Last Friday, WWE had their annual stockholders meeting, which promised to be a challenging affair after losing $8.6 million in the final quarter of 2011 thanks to major losses from their movie division, causing their stock to tumble below $8 per share for the first time in almost a decade. Vince McMahon came prepared and tried to fend off criticism with the clever line that there are two things you can't avoid in life, death and taxes, but he was adding a third, a guarantee that the company will report improved operating results at the next meeting in 2013. It's a risky promise, with still much uncertainty over the long term future of their film studios and planned network, but coming off the record success of WrestleMania 28 it is one McMahon should be able to keep.
McMahon doesn't expect the losses from WWE Studios will be quite so big this year, as they are in the process of cleaning up the division. Michael Luisi, its new President, is diversifying the advertising, content and distribution of their films. They aren't going to stick with only producing PG feel good family flicks, but will now also make PG-13 or R-rated movies in any genre. They're also going to spend less on a yearly basis, but still in the order of $15-20 million on several new projects, by teaming up with partners (who'll probably know what they're doing better than the amateurs at WWE) and buying the rights to ready made movies so they can spread their financial risk and keep costs down to a minimum. Though they still plan to do movies featuring WWE performers, most notably a restart of the Leprechaun horror series featuring Hornswoggle and The Marine 3 starring The Miz, they're also going to make movies with no WWE star presence, with the idea being that the latter can appeal to the wider public, which will help out their other releases.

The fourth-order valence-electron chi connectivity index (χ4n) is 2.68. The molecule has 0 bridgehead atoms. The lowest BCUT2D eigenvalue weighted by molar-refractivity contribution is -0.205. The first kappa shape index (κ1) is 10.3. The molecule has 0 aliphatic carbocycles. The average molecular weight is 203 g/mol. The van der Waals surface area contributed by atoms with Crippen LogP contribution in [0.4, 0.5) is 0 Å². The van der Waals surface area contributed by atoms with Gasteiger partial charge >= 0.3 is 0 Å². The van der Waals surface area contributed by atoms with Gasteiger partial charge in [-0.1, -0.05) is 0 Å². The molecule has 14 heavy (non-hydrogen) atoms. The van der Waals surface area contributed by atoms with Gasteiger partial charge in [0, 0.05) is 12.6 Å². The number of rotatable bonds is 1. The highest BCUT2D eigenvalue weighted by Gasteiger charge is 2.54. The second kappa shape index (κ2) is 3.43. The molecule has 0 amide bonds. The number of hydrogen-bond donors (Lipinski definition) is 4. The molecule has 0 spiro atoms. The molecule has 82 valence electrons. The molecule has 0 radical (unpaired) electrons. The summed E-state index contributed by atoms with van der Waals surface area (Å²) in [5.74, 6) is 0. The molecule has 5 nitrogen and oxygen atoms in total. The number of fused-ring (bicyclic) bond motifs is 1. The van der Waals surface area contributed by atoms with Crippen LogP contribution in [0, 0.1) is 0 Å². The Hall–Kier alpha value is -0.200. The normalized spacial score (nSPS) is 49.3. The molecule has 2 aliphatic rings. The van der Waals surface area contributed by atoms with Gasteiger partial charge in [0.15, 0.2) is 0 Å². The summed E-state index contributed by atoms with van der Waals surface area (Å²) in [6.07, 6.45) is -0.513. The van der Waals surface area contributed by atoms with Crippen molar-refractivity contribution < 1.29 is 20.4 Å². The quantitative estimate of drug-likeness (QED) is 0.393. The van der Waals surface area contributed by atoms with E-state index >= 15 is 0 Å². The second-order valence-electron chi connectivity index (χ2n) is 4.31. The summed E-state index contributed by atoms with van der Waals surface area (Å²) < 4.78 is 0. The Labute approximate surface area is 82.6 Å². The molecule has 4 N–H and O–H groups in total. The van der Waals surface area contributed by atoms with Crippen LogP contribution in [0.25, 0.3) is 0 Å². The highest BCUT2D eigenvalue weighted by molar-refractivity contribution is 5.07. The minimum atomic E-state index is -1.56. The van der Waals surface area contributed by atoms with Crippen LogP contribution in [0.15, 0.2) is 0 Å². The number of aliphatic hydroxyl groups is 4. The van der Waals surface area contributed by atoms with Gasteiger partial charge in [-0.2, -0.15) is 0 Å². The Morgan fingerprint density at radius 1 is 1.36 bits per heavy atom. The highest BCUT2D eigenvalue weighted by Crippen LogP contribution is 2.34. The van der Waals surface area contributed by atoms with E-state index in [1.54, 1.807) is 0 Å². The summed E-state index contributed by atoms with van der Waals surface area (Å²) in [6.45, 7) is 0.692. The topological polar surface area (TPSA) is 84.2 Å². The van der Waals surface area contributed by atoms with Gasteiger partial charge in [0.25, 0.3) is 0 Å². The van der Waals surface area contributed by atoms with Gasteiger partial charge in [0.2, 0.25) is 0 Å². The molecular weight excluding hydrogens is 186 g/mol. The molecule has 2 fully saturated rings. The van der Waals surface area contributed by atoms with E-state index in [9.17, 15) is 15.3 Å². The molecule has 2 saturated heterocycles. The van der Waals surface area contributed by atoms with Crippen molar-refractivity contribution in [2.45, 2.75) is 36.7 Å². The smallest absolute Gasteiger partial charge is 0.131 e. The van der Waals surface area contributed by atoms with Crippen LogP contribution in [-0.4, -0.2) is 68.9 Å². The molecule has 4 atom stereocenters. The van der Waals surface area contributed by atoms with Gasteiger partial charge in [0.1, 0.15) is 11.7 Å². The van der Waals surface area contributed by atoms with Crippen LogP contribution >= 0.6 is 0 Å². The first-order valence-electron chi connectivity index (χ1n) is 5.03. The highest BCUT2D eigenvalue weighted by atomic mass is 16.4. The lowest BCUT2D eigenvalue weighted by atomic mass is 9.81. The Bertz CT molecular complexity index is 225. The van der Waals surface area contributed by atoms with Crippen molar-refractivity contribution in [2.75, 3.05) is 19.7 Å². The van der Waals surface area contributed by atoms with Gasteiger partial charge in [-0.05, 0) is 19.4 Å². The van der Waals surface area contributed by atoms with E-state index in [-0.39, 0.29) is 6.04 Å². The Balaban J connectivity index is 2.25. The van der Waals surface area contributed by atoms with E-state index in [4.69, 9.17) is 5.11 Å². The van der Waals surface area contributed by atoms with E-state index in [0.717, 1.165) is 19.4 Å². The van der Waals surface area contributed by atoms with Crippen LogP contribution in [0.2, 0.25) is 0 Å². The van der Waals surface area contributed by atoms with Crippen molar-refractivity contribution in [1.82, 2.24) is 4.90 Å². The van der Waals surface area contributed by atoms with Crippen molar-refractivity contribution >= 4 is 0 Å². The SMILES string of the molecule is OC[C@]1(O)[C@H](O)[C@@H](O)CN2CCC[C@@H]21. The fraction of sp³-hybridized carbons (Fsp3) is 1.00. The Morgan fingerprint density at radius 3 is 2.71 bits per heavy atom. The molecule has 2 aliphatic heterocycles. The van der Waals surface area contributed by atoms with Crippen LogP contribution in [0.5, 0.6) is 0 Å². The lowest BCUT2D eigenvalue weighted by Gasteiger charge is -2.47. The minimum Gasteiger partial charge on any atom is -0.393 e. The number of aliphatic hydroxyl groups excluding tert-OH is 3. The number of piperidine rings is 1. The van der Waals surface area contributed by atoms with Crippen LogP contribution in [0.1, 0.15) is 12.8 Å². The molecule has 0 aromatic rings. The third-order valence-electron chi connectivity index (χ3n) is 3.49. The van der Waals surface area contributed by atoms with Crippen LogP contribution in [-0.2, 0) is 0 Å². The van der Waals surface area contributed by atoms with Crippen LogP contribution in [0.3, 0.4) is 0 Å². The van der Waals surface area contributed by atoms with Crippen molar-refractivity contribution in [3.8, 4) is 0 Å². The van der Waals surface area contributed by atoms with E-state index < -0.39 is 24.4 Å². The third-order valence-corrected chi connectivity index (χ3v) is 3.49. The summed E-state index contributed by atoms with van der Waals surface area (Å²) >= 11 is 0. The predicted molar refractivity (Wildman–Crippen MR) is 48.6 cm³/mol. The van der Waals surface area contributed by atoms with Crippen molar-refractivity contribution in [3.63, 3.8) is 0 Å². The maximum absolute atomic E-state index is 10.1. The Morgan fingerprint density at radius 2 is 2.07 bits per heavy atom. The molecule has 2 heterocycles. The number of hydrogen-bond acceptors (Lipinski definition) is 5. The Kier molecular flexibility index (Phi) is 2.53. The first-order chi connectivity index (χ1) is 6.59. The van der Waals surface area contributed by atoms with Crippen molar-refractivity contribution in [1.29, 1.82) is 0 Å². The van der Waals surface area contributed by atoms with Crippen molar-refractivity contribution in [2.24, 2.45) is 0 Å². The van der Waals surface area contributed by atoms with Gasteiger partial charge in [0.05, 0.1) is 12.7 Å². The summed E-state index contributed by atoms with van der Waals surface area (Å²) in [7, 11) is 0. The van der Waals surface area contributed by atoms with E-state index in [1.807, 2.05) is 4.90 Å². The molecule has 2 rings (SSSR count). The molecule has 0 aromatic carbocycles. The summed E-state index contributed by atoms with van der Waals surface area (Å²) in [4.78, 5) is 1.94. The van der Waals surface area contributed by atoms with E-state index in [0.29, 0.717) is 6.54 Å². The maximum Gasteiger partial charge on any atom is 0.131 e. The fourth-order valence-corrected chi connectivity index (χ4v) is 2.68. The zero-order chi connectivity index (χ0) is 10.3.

WWE is also hopeful of finding new homes in the United States for NXT and Superstars, whose cancellations from Syfy and WGN, respectively, has cost them about $10 million a year in lost TV licensing fees. The fact that WWE is currently looking for potential buyers for these shows tells you all you need to know about how the WWE network is coming along. They've become a lot more cautious about this project and it seems more like an aspiration at this point than something that will get off the ground anytime soon.
The only other interesting note from the Q&A session was McMahon when asked about the price of UFC PPVs in comparison with WWEs saying that "UFC's PPVs have dropped like a rock. Ours haven't.", which makes for a nice soundbite but is a gross exaggeration of the truth. UFC's recent PPV decline is more due to injuries and the right matches not coming off than a huge loss of interest in the product, while WWE's have dropped like a rock in the past and were continuing to decline until the returns of The Rock and Brock Lesnar stopped the rot for the time being at least, but they both come with a hefty price tag.